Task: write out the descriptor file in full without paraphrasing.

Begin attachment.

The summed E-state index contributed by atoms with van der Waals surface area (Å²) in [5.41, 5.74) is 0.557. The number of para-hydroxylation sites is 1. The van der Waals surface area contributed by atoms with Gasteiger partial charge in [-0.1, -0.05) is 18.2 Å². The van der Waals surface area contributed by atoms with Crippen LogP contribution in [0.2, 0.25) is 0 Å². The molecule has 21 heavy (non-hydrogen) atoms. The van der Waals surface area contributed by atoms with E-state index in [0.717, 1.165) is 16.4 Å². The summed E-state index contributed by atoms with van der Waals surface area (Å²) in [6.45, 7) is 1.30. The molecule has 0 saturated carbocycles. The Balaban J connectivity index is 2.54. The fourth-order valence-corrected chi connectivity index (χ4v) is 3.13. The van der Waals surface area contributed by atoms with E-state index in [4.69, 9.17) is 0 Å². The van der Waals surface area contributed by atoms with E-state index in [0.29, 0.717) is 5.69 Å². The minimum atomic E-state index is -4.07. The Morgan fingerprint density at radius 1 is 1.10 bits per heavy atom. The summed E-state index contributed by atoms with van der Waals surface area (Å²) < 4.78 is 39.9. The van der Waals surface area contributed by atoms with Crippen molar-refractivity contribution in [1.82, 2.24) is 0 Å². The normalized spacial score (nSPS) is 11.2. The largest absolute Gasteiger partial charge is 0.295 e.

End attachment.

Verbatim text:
The summed E-state index contributed by atoms with van der Waals surface area (Å²) in [5.41, 5.74) is 0.557. The number of para-hydroxylation sites is 1. The van der Waals surface area contributed by atoms with Gasteiger partial charge in [-0.1, -0.05) is 18.2 Å². The van der Waals surface area contributed by atoms with Crippen LogP contribution in [0.2, 0.25) is 0 Å². The molecule has 21 heavy (non-hydrogen) atoms. The van der Waals surface area contributed by atoms with E-state index in [0.717, 1.165) is 16.4 Å². The summed E-state index contributed by atoms with van der Waals surface area (Å²) in [6.45, 7) is 1.30. The molecule has 0 saturated carbocycles. The Balaban J connectivity index is 2.54. The fourth-order valence-corrected chi connectivity index (χ4v) is 3.13. The van der Waals surface area contributed by atoms with E-state index in [4.69, 9.17) is 0 Å². The van der Waals surface area contributed by atoms with E-state index in [0.29, 0.717) is 5.69 Å². The minimum atomic E-state index is -4.07. The Morgan fingerprint density at radius 1 is 1.10 bits per heavy atom. The summed E-state index contributed by atoms with van der Waals surface area (Å²) < 4.78 is 39.9. The van der Waals surface area contributed by atoms with Crippen molar-refractivity contribution in [1.82, 2.24) is 0 Å². The normalized spacial score (nSPS) is 11.2. The largest absolute Gasteiger partial charge is 0.295 e.